In live production, humans are required to make real-time editorial decisions based on multiple, simultaneous streams of audio and video. If latencies between these streams become noticeable, the production can be affected. As such live production systems must be designed so as to keep latencies within tolerable levels. As broadcasters move to IP-based systems for live production, there are new potential sources of latency which must be understood and designed for.
In this paper we identify specific latency requirements for live production, model the sources of latency in an IP-based system, and outline a systems approach for achieving latencies that are as good, or better, than the typical latencies found in SDI-based systems.
Requirements are Driven by Human Factors
In many broadcast applications (delivery of program streams, for example) delays on the order of multiple seconds are routinely experienced and go completely unnoticed by the party receiving those streams. However, in live production, the latency requirements are much more stringent. This is because humans are observing and interacting with multiple video and audio signals from the same event in real time. Delays between signals, if large enough, can be noticeable and distract production crews. This in turn can lead to errors during a live broadcast. In order to reduce the potential for on-air errors, live production systems must be designed such that latencies are below human perceptual tolerances.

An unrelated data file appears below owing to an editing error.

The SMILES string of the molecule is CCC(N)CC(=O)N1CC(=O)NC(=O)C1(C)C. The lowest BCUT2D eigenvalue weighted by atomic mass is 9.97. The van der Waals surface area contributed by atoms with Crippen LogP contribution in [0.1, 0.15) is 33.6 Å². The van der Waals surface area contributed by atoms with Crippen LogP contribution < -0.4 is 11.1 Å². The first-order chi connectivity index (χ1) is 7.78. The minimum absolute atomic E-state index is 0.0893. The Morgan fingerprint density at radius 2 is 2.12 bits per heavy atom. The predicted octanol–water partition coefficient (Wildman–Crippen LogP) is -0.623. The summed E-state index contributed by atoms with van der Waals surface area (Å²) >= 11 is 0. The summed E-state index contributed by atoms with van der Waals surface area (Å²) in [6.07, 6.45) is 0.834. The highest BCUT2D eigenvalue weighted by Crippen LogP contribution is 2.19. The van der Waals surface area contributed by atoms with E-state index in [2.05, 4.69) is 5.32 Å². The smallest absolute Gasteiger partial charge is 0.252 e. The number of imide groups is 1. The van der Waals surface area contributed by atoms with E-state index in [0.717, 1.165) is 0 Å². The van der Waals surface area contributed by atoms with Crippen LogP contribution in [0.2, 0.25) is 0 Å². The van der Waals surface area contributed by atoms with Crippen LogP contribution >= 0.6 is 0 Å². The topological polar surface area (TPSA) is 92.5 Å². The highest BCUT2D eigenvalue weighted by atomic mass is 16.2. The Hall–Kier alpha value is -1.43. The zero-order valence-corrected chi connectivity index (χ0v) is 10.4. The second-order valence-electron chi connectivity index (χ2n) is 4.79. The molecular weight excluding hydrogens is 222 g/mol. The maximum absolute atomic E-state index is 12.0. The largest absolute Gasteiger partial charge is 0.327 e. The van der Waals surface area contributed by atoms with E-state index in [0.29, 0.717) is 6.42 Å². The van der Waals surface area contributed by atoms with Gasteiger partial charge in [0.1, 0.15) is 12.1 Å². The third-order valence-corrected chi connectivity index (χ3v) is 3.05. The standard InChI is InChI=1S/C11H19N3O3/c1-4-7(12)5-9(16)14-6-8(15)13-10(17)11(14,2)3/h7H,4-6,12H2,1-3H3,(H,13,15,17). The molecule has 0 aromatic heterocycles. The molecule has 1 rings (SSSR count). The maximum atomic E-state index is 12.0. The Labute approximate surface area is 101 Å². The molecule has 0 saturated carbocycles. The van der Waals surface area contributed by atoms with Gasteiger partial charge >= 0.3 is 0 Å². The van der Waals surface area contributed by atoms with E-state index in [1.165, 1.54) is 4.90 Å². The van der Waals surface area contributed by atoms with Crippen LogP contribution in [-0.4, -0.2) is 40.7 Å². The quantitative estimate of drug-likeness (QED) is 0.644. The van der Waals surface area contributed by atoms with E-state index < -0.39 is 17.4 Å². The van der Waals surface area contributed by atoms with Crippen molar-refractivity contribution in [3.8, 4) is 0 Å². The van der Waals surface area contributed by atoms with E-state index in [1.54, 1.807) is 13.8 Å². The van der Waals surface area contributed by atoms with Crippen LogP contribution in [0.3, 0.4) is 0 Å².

As human perceptual thresholds vary depending on the type of latency, it is important to consider each type of latency separately. For example, we illustrate here three types of latency which need to be managed in a live production system.
- Tactile to Visual Latency
- Audio to Visual Latency
- Visual to Visual Latency
As a goal then, in order that a production crew working a live event perceives no delay and an "instant response" to button pushes, latencies need to be kept within specific values. These maximum latency targets are independent of video format and of the transport technology used in the system. Rather, they are based entirely on the ability of the human brain to detect differences in the arrival times of various stimuli.
The fundamental latency requirements for live production are invariant with changing network transmission speeds and video frame rates. They are based on human factors. By carefully designing for each variable in the model, practical live production systems can be built using IP technology.